Civil Service Guide: Synod
An Introduction to the Synod
Membership of the Imperial Synod is an important calling and carries with it a number of Duties and Rights. This guide is intended to aid new members of the Synod in fulfilling their duties, and remind them of the purpose of the Rights.
As a member of the Synod you have the following duties:
I – Appoint a Cardinal for your Virtue Assembly
- Your Virtue Assembly is determined by your Virtue Dedication or, if you are Undedicated, you are considered a member of the Assembly of the Way
- If the Assembly has no Cardinal, you should ensure that your voice is heard in the appointment of the Cardinal
- If the Assembly has a Cardinal, you share in the responsibility for the judgements and decisions they make as part of the Assembly of the Nine
- If you feel that the Cardinal is not representing the Virtue or The Way in the manner they should, it is your duty to take action
Consult with the Functionaries of the Synod on how to take necessary actions in relation to this duty. This can include identifying a Cardinal if they are unknown to you.
II – Exercising of Judgement
- As a religious leader, it is accepted that you are possessed of good and virtuous judgement
- Your duties including passing judgement on matters presented to the Synod Assemblies
- There are no formal meetings at the Synod, as you are expected to spend time attending to the needs and wellbeing of the lay citizens
- You should check in at the Synod across the day to check with the Functionaries if any matters have been presented for your judgement
- In time, you will get a sense for when to visit. If in doubt, we recommend once every three hours for a few minutes as a guideline.
Consult with the Functionaries of the Synod on seeing the judgements and how to register your own.
III – The Spiritual Wellbeing of your Nation, and the Empire
- As a religious leader, you already minister to the spiritual wellbeing of several Citizens from your home nation.
- Within the Synod, you are a member of three Assemblies: Virtue, National and General
- Your duties within these Assemblies are to ensure that the Empire remains virtuous and that any corruption, idolatry, heresy or blasphemy is identified and dealt with
- You have access to a number of powers to take action against threats you have identified.
If you wish to use any of the powers of the Assemblies to oppose wickedness, consult with the Functionaries of the Synod as to what options are available to you, and what may be the easiest way to access them.
As a member of the Synod, you are afforded various Rights to ensure that you are able to carry out your crucial role in the Empire:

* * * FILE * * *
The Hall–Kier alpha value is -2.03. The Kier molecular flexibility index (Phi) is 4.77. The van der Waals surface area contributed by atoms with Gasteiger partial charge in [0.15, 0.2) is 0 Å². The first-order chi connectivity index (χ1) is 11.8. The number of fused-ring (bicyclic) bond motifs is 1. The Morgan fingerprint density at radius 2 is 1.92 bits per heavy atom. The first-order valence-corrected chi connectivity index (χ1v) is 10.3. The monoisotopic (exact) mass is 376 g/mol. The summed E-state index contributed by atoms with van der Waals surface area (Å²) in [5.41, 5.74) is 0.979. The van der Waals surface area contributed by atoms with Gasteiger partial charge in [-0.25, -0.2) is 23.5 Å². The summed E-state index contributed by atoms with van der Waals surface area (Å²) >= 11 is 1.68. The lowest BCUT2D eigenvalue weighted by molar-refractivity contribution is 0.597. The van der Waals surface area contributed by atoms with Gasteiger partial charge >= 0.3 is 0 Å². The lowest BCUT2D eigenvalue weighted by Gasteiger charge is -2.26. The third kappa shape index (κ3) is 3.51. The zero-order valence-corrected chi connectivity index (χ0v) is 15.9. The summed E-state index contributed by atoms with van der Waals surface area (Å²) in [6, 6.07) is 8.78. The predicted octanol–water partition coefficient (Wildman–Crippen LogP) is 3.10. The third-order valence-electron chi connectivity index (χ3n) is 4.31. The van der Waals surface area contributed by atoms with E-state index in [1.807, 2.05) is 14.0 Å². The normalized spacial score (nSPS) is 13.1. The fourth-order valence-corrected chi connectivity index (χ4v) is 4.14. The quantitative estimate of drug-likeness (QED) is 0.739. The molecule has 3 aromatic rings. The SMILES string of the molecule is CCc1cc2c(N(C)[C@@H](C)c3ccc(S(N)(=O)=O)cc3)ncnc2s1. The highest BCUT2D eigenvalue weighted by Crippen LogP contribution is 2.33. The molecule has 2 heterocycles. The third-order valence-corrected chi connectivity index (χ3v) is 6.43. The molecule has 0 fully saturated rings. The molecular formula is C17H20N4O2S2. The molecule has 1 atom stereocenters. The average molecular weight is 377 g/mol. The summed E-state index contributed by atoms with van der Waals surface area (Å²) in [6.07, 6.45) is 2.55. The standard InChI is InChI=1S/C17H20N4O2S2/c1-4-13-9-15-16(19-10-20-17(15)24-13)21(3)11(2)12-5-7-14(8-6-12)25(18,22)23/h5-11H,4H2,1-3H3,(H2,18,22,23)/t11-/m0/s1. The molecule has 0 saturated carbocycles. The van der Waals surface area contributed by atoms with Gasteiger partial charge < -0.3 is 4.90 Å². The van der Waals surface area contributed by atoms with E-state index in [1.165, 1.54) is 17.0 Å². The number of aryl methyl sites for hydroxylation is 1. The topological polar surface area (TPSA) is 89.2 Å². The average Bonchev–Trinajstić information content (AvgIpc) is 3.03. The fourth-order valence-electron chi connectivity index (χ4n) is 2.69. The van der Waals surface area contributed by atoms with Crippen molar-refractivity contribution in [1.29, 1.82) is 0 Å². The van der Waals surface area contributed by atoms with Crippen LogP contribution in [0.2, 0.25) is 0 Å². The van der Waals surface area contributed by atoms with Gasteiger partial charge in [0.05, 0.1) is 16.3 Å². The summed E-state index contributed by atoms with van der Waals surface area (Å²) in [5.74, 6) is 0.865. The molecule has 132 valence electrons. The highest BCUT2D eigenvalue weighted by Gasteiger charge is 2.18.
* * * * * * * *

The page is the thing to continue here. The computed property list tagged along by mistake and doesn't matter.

I – Witness
- As a member of the Synod, you have the right to enter any common space within the Empire, including the Military Command Tent, to observe that all citizens are behaving virtuously
- If you are prohibited from exercising this right, you may notify the Synod Functionaries or the Judiciary
- This right exists only whilst you are maintaining a discreet presence. Causing a disruption, or disturbance, forfeits this privilege in that time and place.
II – Sanctuary
- If you are in the Synod tent, or on consecrated ground, and an individual asks you for Sanctuary from the Imperial Law, you may grant it for the turn of an hourglass
- This right is intended to ensure that the Imperial Law is being enforced with reference to the Seven Virtues.
- The turn of the hourglass is so that the individual may either gather the proof of their innocence, or confess their crime and the virtues that informed it
- You, or a fellow Synod member, may appeal to the Judiciary for an extension of the hourglass
III – Confession and Clemency
- Where an individual has been granted sanctuary in the Synod, or on consecrated ground, you may take their confession.
- The confession will be in relation to the crime for which they have sought sanctuary
- Having taken confession, you may accompany the individual to the Judiciary and appeal for clemency on the grounds of the virtues that informed the crime
- Be warned, this right is not to be taken trivially or abused. If the individual offends again in the future, it will reflect poorly on you and charges may be brought.
IV – Judgement
- As your duties include giving your judgement on matters before the Synod, you too may call on your fellow Synod members to pass judgement
- Judgements can cover a range of matters including inquisition, revocation of Imperial positions, reward of virtuous acts, changing doctrines of the faith and more
- The Functionaries of the Synod can advise you of the options available to you, and effective ways of accessing them.
- When a judgement is put before the Synod Assemblies, a deadline will be set by which Synod members will be expected to have expressed their judgement.
- After the deadline, the Functionaries of the Synod will tally the judgements of the Synod members and document the Judgement of the Synod.
- Although the Synod is not required to meet, some Synod members have found it advantageous to explain the judgement they seek to make to their peers to ensure their support during the judgement process.
If you have any questions or require further clarifications regarding these Rights, it is advised that you consult with the Functionaries of the Synod regarding their interpretation.